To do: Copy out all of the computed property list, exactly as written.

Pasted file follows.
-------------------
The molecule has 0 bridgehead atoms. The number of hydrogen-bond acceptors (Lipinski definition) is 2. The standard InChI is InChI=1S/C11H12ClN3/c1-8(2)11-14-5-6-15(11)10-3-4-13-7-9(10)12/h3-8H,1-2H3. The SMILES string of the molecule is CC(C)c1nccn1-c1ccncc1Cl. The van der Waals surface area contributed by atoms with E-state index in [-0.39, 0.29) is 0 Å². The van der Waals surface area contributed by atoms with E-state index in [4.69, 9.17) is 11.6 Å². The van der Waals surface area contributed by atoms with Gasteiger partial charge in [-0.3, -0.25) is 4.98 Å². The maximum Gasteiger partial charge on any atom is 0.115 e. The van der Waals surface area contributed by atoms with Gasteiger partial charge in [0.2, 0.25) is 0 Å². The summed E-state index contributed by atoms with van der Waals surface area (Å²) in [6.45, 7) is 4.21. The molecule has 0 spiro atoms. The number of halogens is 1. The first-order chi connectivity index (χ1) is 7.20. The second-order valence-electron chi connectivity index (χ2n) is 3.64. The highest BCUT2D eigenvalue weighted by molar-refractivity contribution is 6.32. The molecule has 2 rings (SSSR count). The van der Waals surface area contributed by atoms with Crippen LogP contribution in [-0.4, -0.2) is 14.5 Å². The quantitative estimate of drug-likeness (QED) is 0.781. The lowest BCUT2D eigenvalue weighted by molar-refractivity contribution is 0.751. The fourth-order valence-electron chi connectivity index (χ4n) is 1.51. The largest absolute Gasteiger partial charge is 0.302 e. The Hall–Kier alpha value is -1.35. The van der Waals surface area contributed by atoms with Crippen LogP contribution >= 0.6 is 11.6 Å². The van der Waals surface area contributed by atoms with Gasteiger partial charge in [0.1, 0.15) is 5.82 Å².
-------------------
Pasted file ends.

The molecule has 0 bridgehead atoms. The number of hydrogen-bond acceptors (Lipinski definition) is 2. The standard InChI is InChI=1S/C11H12ClN3/c1-8(2)11-14-5-6-15(11)10-3-4-13-7-9(10)12/h3-8H,1-2H3. The SMILES string of the molecule is CC(C)c1nccn1-c1ccncc1Cl. The van der Waals surface area contributed by atoms with E-state index in [-0.39, 0.29) is 0 Å². The van der Waals surface area contributed by atoms with E-state index in [4.69, 9.17) is 11.6 Å². The van der Waals surface area contributed by atoms with Gasteiger partial charge in [-0.3, -0.25) is 4.98 Å². The maximum Gasteiger partial charge on any atom is 0.115 e. The van der Waals surface area contributed by atoms with Gasteiger partial charge in [0.2, 0.25) is 0 Å². The summed E-state index contributed by atoms with van der Waals surface area (Å²) in [6.45, 7) is 4.21. The molecule has 0 spiro atoms. The number of halogens is 1. The first-order chi connectivity index (χ1) is 7.20. The second-order valence-electron chi connectivity index (χ2n) is 3.64. The highest BCUT2D eigenvalue weighted by molar-refractivity contribution is 6.32. The molecule has 2 rings (SSSR count). The van der Waals surface area contributed by atoms with Crippen LogP contribution in [-0.4, -0.2) is 14.5 Å². The quantitative estimate of drug-likeness (QED) is 0.781. The lowest BCUT2D eigenvalue weighted by molar-refractivity contribution is 0.751. The fourth-order valence-electron chi connectivity index (χ4n) is 1.51. The largest absolute Gasteiger partial charge is 0.302 e. The Hall–Kier alpha value is -1.35. The van der Waals surface area contributed by atoms with Crippen LogP contribution >= 0.6 is 11.6 Å². The van der Waals surface area contributed by atoms with Gasteiger partial charge in [0.1, 0.15) is 5.82 Å².